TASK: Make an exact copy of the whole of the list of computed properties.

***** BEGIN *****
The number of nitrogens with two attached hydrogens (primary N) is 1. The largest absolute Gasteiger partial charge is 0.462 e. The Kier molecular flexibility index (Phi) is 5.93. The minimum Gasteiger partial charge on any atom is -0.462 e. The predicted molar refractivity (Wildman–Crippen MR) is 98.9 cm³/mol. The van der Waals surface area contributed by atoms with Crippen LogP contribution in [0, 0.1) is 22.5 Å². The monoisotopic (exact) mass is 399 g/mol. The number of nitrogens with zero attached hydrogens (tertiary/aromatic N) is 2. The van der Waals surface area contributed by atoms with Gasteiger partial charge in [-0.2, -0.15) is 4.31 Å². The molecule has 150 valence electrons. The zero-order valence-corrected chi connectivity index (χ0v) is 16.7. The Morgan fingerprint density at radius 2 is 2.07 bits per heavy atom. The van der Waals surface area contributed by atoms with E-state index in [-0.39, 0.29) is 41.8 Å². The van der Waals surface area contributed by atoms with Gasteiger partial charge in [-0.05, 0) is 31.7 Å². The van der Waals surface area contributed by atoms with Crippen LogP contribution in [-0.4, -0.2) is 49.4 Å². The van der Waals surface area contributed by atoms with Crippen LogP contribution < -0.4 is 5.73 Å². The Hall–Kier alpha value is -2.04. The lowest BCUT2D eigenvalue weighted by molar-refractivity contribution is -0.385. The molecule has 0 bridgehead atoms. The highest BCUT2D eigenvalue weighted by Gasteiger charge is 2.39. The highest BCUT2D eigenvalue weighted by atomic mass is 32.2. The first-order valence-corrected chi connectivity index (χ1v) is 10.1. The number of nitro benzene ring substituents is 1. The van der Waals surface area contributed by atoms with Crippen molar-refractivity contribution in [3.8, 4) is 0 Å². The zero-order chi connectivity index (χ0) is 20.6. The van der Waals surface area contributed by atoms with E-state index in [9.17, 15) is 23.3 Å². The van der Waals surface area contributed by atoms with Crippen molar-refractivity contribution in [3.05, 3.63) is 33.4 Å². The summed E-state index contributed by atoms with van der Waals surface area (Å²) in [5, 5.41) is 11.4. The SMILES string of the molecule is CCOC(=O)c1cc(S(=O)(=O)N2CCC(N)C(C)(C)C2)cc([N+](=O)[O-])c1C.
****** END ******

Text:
The number of nitrogens with two attached hydrogens (primary N) is 1. The largest absolute Gasteiger partial charge is 0.462 e. The Kier molecular flexibility index (Phi) is 5.93. The minimum Gasteiger partial charge on any atom is -0.462 e. The predicted molar refractivity (Wildman–Crippen MR) is 98.9 cm³/mol. The van der Waals surface area contributed by atoms with Crippen LogP contribution in [0, 0.1) is 22.5 Å². The monoisotopic (exact) mass is 399 g/mol. The number of nitrogens with zero attached hydrogens (tertiary/aromatic N) is 2. The van der Waals surface area contributed by atoms with Gasteiger partial charge in [-0.2, -0.15) is 4.31 Å². The molecule has 150 valence electrons. The zero-order valence-corrected chi connectivity index (χ0v) is 16.7. The Morgan fingerprint density at radius 2 is 2.07 bits per heavy atom. The van der Waals surface area contributed by atoms with E-state index in [-0.39, 0.29) is 41.8 Å². The van der Waals surface area contributed by atoms with Gasteiger partial charge in [-0.05, 0) is 31.7 Å². The van der Waals surface area contributed by atoms with Crippen LogP contribution in [-0.4, -0.2) is 49.4 Å². The van der Waals surface area contributed by atoms with Crippen LogP contribution < -0.4 is 5.73 Å². The Hall–Kier alpha value is -2.04. The lowest BCUT2D eigenvalue weighted by molar-refractivity contribution is -0.385. The molecule has 0 bridgehead atoms. The highest BCUT2D eigenvalue weighted by Gasteiger charge is 2.39. The highest BCUT2D eigenvalue weighted by atomic mass is 32.2. The first-order valence-corrected chi connectivity index (χ1v) is 10.1. The number of nitro benzene ring substituents is 1. The van der Waals surface area contributed by atoms with Crippen molar-refractivity contribution in [3.8, 4) is 0 Å². The zero-order chi connectivity index (χ0) is 20.6. The van der Waals surface area contributed by atoms with E-state index in [9.17, 15) is 23.3 Å². The van der Waals surface area contributed by atoms with Crippen molar-refractivity contribution in [3.05, 3.63) is 33.4 Å². The summed E-state index contributed by atoms with van der Waals surface area (Å²) in [5, 5.41) is 11.4. The SMILES string of the molecule is CCOC(=O)c1cc(S(=O)(=O)N2CCC(N)C(C)(C)C2)cc([N+](=O)[O-])c1C.